After standing or walking for more than between ten minutes or an hour, I start tipping. It's often not even visible to other people, but inside I'm working hard to keep my feet on the ground, devising stances to try to make myself steadier and to prepare myself in case I need to catch myself from a fall -- I often find myself averting this crisis.
Also, I feel myself waddle after walking for a while. I start off walking fast with my back straight. Then after ten minutes, I feel myself start to waddle like a duck. It's mild now and has been for years. A lot of people probably don't even notice it. Once the balance issues set in, I often walk in a minor zig-zag kind of path. If I'm walking with someone, I'll notice myself walking into them. I might tip over. My legs will fatigue -- sometimes to the point that feel like I'm carrying weights on my legs.
These are all reasons why I will get physical therapy. I've had the prescription for months, but put if off because I've felt weak or had asthma flare-up. There's also the procrastination. I'm nervous to ask for help. What if the physiotherapist doesn't agree that I need help? I mean, surely if my symptoms were significant they would be visible to people.
I'm feeling more secure in my decision to get PT: I have a cerebellum malformation; my internist and neurosurgeon both agreed that physiotherapy should help me; I feel like garbage regularly; symptoms that are intermittent and invisible can be just as significant as those that are constant; physical therapy may help me cope with these problems.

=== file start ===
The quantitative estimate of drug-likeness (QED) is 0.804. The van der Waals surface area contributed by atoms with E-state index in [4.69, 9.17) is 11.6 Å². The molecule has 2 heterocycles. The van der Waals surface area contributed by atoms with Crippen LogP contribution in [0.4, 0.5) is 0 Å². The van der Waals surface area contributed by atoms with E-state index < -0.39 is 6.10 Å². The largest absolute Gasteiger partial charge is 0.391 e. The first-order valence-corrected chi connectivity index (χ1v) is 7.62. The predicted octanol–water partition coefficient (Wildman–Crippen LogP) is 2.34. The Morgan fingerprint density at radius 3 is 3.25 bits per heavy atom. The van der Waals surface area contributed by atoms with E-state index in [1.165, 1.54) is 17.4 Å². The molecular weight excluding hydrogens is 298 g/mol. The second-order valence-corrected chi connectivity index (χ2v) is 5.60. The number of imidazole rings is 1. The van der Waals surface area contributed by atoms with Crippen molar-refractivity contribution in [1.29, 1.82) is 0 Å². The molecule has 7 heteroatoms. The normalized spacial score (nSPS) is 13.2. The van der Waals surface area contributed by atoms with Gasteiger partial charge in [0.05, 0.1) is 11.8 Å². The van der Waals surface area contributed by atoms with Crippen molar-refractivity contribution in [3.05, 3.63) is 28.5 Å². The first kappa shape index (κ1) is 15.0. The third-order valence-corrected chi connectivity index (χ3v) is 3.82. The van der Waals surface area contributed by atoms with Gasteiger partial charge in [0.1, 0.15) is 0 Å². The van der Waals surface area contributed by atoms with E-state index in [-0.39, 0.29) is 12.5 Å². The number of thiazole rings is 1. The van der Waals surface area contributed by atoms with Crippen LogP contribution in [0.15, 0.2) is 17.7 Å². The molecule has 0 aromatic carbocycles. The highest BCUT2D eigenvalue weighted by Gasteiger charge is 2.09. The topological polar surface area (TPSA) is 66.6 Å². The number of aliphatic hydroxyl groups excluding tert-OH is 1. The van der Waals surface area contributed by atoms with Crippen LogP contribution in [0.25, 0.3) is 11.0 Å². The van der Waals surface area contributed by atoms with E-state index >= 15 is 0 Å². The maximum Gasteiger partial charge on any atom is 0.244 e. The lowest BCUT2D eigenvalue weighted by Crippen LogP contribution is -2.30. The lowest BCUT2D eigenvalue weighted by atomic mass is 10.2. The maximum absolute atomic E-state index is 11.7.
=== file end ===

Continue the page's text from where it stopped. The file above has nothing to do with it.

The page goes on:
I recently found out about folding walking canes. These are for people (like me) who don't have good endurance, people whose symptoms show up after a period of activity. So you can have the cane folded and in your bag when you feel fine, but when you start to have problems, you can just whip it out and use it. This is great for me, as I have considered a cane before, but didn't want to get stuck using it if I didn't feel I need to. There are plenty of times when I can endure activity for hours without serious symptoms, but I usually can't predict how much activity I will be able to endure.
I've told several people about my feeling that I could benefit from a cane, mostly telling them about the insecurity I have about it: much of the time, my symptoms are invisible. I can dance and run during good periods, especially if I've only recently been on my feet, so what if people think I'm just using a cane for attention? Or what if the opposite happens? I don't want people to worry about me or worse: treat me like I'm delicate or that I can't or shouldn't do certain things. But everyone I've talked to has said who cares what anyone thinks; I know my own body and I should do what feels right. Such great friends I have!
Perhaps my PT will understand me. I had a session with this PT seven years ago for my neck. He's very nice and thorough. I've just been insecure about what other people think since my neurologist said if I go in to see a physical therapist, he will say "Why are you here?" implying that my issues are insignificant. I don't blame the neurologist. His examinations showed nothing and he didn't know much about my condition at all. He didn't understand the whole endurance problem -- hell, I didn't either!